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Systemic Lupus Erythematosus (SLE) is a chronic autoimmune disease that causes inflammation and is accompanied by the development of autoantibodies. The inflammation caused by SLE may affect the skin, joints, lungs, blood, kidneys and nervous system. The cause of SLE is unknown, but research has indicated that it is caused by a combination of genetic and environmental factors.
Autoimmune diseases often run in families. Close relatives of people with these diseases are at greater risk of developing the same or another autoimmune disease. The study is designed to determine several things: If sisters of people with SLE make the same antibodies that are present in people with SLE, whether or not environmental factors affect the chances of developing these antibodies and if so what these environmental factors may be, if the presence of these antibodies in healthy people leads to increased risk for the development of SLE.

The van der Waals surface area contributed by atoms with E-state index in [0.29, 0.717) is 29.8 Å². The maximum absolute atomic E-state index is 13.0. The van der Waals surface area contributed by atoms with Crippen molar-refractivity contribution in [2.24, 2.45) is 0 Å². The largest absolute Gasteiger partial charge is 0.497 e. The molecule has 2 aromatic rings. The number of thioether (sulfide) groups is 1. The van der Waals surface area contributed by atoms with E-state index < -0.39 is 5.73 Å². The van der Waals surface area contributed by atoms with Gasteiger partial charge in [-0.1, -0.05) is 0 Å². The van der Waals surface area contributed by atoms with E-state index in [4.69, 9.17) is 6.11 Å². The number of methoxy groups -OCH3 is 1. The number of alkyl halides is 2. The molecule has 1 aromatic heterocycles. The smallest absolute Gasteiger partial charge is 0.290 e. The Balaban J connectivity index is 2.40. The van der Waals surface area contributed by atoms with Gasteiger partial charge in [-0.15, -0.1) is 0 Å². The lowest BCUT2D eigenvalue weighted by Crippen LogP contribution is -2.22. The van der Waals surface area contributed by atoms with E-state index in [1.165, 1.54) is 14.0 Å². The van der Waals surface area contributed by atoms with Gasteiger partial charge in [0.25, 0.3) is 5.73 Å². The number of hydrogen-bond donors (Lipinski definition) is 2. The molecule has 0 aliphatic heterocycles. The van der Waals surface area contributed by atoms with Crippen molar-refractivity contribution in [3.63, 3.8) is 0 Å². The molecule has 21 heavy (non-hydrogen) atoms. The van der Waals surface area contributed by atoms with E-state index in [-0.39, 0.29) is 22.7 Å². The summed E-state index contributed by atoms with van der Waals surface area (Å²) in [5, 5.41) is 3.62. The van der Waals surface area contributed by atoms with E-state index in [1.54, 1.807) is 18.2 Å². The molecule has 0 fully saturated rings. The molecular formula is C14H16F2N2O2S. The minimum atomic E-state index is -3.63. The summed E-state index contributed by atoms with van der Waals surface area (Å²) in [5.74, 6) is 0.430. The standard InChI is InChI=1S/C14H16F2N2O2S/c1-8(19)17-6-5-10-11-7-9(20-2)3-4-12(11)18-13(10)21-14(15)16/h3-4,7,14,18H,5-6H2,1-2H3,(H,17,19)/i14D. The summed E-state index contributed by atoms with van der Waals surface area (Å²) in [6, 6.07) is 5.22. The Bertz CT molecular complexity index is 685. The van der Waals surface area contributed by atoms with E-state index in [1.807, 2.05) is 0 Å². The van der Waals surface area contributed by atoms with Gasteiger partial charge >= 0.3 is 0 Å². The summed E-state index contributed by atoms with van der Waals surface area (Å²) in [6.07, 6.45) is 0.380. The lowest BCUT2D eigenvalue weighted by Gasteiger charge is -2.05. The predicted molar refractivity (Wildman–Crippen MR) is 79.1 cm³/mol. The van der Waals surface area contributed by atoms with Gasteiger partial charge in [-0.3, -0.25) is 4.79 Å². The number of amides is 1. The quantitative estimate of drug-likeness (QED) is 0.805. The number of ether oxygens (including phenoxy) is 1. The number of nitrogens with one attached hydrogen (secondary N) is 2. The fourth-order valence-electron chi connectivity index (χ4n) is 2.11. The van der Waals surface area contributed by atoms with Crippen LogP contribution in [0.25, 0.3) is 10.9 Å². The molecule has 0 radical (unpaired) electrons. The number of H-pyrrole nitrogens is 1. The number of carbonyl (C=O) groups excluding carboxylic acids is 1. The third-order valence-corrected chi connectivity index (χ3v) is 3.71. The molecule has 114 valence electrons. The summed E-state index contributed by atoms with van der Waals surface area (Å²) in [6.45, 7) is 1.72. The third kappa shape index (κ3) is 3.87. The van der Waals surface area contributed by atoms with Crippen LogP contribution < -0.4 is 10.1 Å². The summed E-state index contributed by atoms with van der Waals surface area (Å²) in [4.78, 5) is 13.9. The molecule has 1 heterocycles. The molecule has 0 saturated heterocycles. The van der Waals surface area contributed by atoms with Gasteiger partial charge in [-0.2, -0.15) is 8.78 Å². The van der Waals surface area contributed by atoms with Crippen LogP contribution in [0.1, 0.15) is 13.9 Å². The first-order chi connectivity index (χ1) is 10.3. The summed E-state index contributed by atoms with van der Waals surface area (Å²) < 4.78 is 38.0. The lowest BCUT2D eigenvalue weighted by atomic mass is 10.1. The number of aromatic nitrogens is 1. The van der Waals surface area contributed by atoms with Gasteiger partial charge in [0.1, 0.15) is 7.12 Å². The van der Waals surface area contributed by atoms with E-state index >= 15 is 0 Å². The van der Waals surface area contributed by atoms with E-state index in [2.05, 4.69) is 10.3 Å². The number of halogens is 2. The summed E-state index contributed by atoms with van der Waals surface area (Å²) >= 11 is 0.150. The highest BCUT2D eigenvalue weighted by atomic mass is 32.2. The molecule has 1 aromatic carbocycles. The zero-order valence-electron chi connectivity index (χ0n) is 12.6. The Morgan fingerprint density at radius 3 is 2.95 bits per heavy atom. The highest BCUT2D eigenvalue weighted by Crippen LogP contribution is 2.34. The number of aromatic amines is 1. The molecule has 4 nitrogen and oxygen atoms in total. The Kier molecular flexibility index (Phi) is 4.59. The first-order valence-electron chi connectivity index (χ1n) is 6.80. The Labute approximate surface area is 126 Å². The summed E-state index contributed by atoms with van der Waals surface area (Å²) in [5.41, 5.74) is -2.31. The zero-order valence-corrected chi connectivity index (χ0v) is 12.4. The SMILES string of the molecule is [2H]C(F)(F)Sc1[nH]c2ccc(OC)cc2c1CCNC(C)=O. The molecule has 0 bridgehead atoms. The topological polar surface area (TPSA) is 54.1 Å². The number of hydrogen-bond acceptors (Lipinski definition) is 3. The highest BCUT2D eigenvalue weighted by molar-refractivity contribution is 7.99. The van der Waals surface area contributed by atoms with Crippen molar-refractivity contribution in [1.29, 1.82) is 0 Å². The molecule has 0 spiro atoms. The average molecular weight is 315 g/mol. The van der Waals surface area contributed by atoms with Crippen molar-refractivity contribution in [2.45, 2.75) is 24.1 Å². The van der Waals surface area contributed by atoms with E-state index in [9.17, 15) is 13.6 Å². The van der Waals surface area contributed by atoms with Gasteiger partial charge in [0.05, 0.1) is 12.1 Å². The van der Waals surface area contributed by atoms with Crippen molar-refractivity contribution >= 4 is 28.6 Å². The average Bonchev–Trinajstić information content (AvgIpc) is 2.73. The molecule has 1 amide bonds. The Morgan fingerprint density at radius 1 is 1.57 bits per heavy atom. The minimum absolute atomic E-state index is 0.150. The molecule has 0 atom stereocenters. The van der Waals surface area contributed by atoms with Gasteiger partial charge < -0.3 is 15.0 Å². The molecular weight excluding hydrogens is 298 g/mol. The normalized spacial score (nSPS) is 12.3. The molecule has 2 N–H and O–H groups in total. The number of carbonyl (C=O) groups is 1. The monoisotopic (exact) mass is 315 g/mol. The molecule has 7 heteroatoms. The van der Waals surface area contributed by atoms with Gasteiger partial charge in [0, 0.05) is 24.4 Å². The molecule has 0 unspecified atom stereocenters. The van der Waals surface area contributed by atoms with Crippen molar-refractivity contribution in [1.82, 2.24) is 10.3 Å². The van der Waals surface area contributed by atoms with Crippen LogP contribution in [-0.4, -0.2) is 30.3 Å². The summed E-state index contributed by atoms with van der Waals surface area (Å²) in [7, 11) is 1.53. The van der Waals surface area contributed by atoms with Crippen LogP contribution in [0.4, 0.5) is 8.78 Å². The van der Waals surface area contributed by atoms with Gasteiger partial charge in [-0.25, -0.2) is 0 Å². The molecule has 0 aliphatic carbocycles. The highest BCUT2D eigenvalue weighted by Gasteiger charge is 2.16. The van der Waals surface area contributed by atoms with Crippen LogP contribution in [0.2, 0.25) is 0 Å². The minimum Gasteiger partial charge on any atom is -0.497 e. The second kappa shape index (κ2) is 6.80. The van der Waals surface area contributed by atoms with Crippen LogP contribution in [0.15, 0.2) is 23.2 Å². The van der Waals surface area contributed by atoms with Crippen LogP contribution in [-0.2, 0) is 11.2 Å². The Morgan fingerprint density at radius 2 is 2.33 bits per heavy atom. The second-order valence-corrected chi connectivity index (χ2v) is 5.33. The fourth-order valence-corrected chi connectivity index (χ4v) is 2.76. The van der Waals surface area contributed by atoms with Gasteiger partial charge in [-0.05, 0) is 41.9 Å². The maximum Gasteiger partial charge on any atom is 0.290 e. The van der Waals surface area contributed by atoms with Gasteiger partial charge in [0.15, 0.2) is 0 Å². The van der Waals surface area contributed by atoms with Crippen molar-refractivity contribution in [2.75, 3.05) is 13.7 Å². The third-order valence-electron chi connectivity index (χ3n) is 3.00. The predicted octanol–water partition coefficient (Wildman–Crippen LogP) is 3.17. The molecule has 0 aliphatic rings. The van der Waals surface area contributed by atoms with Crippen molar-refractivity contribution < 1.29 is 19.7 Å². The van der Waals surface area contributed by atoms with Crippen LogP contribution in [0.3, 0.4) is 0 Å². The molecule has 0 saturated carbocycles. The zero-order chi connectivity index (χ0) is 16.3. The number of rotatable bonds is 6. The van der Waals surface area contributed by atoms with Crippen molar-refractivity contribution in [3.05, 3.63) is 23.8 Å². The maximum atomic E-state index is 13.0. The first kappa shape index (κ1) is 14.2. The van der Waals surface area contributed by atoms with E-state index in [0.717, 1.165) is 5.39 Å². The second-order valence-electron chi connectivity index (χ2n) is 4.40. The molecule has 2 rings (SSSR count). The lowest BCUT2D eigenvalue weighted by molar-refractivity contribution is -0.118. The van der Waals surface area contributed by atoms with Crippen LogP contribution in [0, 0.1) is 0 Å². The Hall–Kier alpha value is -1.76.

This study enrolled over 400 unaffected sisters of young women diagnosed with SLE. These unaffected sisters are being followed with an annual health questionnaire (CSQ) and blood sample.
Participation is voluntary and participants can stop participating at any time.
Observational Model: Family-Based, Time Perspective: Prospective
Systemic Lupus Erythematosus
The Feinstein Institute for Medical Research
Active, not recruiting
North Shore Long Island Jewish Health System
Published on BioPortfolio: 2014-08-27T03:15:37-0400
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